In the ever-evolving landscape of corporate leadership, the term ‘leadership diseases’ has gained significant traction. Leadership is widely recognized as a critical driver of organizational success, but certain dysfunctional behaviors, often enclosed under the umbrella of toxic leadership, can harm an organization’s health and productivity. We will explore strategies to mitigate the impact of some of the most prevalent leadership diseases, from micromanagement to short-term focus.

Micromanagement: The Tight Grip That Suffocates

Micromanagement tops our list of leadership diseases. It’s characterized by a toxic boss’ excessive control over every aspect of work, leaving little room for team autonomy; it is one of the leaders’ toxic behaviors. This approach stifles creativity and initiative and creates an environment of dependency and discontent. It poisons the work culture.

The antidote? Empowerment. Leaders must learn to trust their teams, delegate effectively, and focus on providing guidance rather than dictating every step. By fostering a culture of autonomy, leaders can spur innovation and drive higher engagement and productivity.

Emotional intelligence allows to connect heart and brain.

The Missing Piece: Emotional Intelligence

Frequently overlooked, the lack of emotional intelligence is a critical pathology in leadership. Emotional intelligence encompasses self-awareness, empathy, and the ability to regulate emotions – vital for effective leadership. Leaders lacking in these areas may struggle to connect with their team, leading to a lack of trust and a communication breakdown. 

To combat this, leaders should invest in developing their emotional intelligence through training, feedback, and self-reflection. By doing so, they can build stronger, more cohesive teams and create a more positive work environment.

Shifting the Blame: Avoidance of Accountability

A toxic trait in leadership is the avoidance of accountability. Leaders who shift blame or refuse to own up to mistakes erode the foundation of trust and respect in their teams. They demonstrate a lack of moral courage – which Richard Holmes identifies as one of the critical leadership diseases. The remedy lies in cultivating a culture of accountability, starting at the top.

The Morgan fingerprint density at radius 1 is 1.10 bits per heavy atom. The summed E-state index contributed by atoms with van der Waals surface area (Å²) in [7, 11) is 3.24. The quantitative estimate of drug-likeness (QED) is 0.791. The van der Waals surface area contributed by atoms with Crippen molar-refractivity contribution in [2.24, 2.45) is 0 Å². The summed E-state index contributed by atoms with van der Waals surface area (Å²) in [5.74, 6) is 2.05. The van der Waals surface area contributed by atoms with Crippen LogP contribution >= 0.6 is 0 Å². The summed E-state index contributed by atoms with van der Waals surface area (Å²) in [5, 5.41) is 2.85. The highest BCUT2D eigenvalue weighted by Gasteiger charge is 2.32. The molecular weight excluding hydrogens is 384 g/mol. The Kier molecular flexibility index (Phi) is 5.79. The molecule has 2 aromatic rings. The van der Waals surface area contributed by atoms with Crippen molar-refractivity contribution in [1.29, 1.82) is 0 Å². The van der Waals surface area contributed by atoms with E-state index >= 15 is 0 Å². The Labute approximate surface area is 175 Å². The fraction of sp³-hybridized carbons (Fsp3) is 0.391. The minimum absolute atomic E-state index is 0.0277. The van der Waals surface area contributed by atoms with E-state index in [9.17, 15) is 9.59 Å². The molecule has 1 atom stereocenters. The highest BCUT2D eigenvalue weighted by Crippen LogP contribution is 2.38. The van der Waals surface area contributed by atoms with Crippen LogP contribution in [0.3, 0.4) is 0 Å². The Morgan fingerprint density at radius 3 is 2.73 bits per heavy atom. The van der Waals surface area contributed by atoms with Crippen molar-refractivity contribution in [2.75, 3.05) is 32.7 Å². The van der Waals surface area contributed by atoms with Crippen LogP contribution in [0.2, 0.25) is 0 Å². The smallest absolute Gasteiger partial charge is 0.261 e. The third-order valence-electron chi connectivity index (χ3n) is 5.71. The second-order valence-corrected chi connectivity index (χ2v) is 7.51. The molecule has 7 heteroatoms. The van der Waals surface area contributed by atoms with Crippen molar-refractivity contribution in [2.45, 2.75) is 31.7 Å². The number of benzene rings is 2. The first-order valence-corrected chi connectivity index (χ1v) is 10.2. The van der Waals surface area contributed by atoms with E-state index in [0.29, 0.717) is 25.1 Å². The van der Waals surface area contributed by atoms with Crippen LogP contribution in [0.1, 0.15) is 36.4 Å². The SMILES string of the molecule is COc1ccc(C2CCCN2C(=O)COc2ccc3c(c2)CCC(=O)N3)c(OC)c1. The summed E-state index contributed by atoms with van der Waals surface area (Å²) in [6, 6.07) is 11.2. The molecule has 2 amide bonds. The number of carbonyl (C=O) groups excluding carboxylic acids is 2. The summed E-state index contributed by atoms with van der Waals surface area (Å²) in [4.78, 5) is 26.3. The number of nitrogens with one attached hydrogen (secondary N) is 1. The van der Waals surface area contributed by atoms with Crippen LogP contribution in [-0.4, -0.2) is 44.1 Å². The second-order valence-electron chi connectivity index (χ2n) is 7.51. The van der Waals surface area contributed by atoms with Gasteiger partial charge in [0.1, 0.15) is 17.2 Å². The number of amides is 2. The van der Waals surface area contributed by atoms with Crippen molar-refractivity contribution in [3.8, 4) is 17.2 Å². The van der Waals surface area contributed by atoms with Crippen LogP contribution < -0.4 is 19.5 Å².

Leaders must model the behavior they expect to see, owning their decisions, successes, and failures alike. This approach enhances credibility and encourages a more open, honest, and responsible workplace.

Lost in Translation: The Communication Conundrum

Effective communication is the cornerstone of successful leadership, yet leaders often must improve, leading to misaligned goals and clarity. Leaders must prioritize clear, concise, and consistent communication to address this pathology. 

This requires them to clearly state their goals and objectives, be open to suggestions, and engage actively in conversation. By improving communication channels, leaders can ensure everyone is on the same page, fostering a more aligned and engaged team.

The Myopia of Short-term Focus

In today’s business world, it’s easy for leaders to focus on immediate results instead of long-term sustainability. This narrow focus can lead to poor strategic decisions and overlook the long-term growth and health of the organization. 

Leaders must balance short-term achievements with long-term planning, ensuring that their decisions today do not jeopardize the organization’s future. This requires a strategic mindset, focusing on sustainable growth, innovation, and the organization’s long-term vision.

Combating Toxic Leadership: Strategies for Change

Recognizing and addressing these leadership diseases is only the first step. Organizations must foster a culture of continuous learning and development to combat toxic leadership. This can be achieved through regular training, mentorship programs, and providing opportunities for feedback and self-improvement. 

Additionally, creating a supportive environment where open communication, diversity of thought, and psychological safety are valued can help mitigate the effects of toxic leadership.

Transformative Leadership

Conclusion: A Call to Transformative Leadership

How do we change destructive behaviors in a leader? The journey from toxic leadership to transformative leadership is a challenging one. It requires a deep commitment to personal growth, a willingness to embrace change, and a dedication to fostering a positive organizational culture. 

As leaders, we must be aware of our behaviors and their impact on our teams. Addressing these leadership diseases can create a more inclusive, productive, and sustainable future for our organizations. Let’s embrace this challenge and lead towards a healthier, more effective leadership paradigm. 

Do you want to explore how you can become a transformative leader? Contact Dr. Aldo Civico for a free and personalized leadership assessment at